Remember what I said at the beginning of the post, how many programs were waiving GRE scores? Sadly the master’s program I was applying to was one of the few that opted to keep them in. This alone was enough to give me pause about whether I really wanted to apply or not. I started my application a few days after the portal opened on October 1st, but I held off finishing it because I was unsure if I was committed to taking the GRE or not. The test cost $205, and most people who take it spend additional money on study materials, and many weeks studying. As I had my hand full with schoolwork this semester, I put off thinking about it, and procrastinated doing any sort of prep work.
It was soon mid-November and I decided that I did not want to let one standardized test get in the way of applying to my dream grad school program, so I went ahead and signed up to take the test as a way of forcing myself to follow through with the application. As I said before, the registration fee is not cheap, and I knew that I would not be able to justify spending $205 just to not submit. The portal said that scores must be submitted by the application deadline and because the application was due December 1st, I signed up to take the exam online on November 28th, giving myself almost 2 weeks to study, and a little bit of leeway in case I had to postpone the test date by a day or two.
However, a few days later (and before I had begun studying), I was jolted out of bed at 4 am by a sudden burst of anxiety that came with the realization I had never confirmed the date that GRE scores had to be sent in. To my horror, I found on the application FAQ page that scores had to be received by December 1st, and they recommended taking the test at least three weeks before the deadline to ensure that scores were received in time. At this point, I was only 13 days before the application deadline, and the ETS website stated that GRE scores took 10-15 days to be reported. I was really freaking out. I think my browser history from that morning does a good job of telling the story.
As you can see, I went from googling how long scores take to be sent, to how to refund my registration fee in record time. I quickly found that I could not get a full refund from ETS, and was faced with a dilemma. Should I take the test, with minimal preparation and the possibility that my scores are not even sent in time, or should I give up and accept that I was not going to spend any more time or money on the endeavor? I eventually concluded that this test would not break me and that I would do everything I could to make my application strong, despite my GRE situation. With this renewed determination, I set my test date for three days later, on November 21st, and went to sleep after lots of tossing and turning.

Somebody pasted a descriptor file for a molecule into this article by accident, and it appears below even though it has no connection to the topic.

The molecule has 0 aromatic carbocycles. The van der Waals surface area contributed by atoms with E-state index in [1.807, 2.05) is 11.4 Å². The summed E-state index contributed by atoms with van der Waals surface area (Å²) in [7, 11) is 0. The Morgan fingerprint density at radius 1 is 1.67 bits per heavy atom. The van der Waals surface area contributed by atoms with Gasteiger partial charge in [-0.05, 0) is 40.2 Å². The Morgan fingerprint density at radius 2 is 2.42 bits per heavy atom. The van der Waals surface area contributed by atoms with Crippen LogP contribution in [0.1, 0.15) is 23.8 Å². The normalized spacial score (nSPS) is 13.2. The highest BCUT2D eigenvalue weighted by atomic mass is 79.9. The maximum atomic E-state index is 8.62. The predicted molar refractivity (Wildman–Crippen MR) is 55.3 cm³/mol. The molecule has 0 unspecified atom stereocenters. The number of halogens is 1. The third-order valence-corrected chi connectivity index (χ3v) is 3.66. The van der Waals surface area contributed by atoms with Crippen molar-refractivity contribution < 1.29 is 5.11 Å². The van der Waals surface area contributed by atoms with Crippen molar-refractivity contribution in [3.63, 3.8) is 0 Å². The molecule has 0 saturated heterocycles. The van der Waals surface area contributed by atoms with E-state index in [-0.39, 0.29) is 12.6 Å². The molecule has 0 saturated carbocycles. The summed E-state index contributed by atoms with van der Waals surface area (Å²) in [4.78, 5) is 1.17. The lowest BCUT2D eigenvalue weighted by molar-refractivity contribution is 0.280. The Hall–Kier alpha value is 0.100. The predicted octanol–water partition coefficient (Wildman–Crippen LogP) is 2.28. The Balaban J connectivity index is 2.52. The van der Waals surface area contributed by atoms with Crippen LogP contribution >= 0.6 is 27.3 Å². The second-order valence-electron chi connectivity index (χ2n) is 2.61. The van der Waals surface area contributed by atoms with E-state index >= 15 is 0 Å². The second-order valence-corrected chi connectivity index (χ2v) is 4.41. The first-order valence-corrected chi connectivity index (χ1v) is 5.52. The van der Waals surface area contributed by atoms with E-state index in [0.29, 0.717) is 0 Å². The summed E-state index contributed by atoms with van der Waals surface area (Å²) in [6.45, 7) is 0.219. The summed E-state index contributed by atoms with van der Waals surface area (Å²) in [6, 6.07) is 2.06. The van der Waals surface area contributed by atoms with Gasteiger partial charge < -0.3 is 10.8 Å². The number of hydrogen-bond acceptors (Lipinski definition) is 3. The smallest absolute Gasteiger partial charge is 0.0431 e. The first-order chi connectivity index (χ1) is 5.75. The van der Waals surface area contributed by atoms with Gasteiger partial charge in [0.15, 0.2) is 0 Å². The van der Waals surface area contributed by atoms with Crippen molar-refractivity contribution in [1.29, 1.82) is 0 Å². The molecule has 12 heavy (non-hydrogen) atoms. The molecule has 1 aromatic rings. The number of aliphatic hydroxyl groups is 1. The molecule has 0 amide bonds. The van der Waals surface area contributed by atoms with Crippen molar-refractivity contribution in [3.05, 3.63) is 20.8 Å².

How I studied
Most of my studying could be characterized as “somewhat organized panic”. I was able to borrow some GRE prep books (specifically these two books from ETS) and used those as the basis for my studying. The first day of studying I spent entirely on quantitative reasoning, working my way through example problems, and reading the explanations for the ones I got wrong. Since I have taken some sort of math course nearly every semester of college, I definitely had a good baseline knowledge, but quickly found certain areas that I had forgotten. Geometry and exponent rules were two such areas for me, and I made sure that I worked through nearly all of the examples for those topics.
On the second day of studying, I started by working on more quantitative problems until I felt confident in my ability to not make a complete fool of myself. Afterward, I immediately switched to the verbal reasoning section and worked my way through some examples there. I found that I was much more confident in this section, but did not always know some of the more obscure vocabulary. However, I decided that I knew enough to not spend any time memorizing vocab and instead continued looking through sample problems. Before falling asleep I laid in bed studying the criteria for the analytical writing section and read through all of the examples in the prep books that had received a 6 - the highest score. I kept reading essays until about 2 am, at which point I decided that getting a full 8 hours of sleep was much more important than a few more practice questions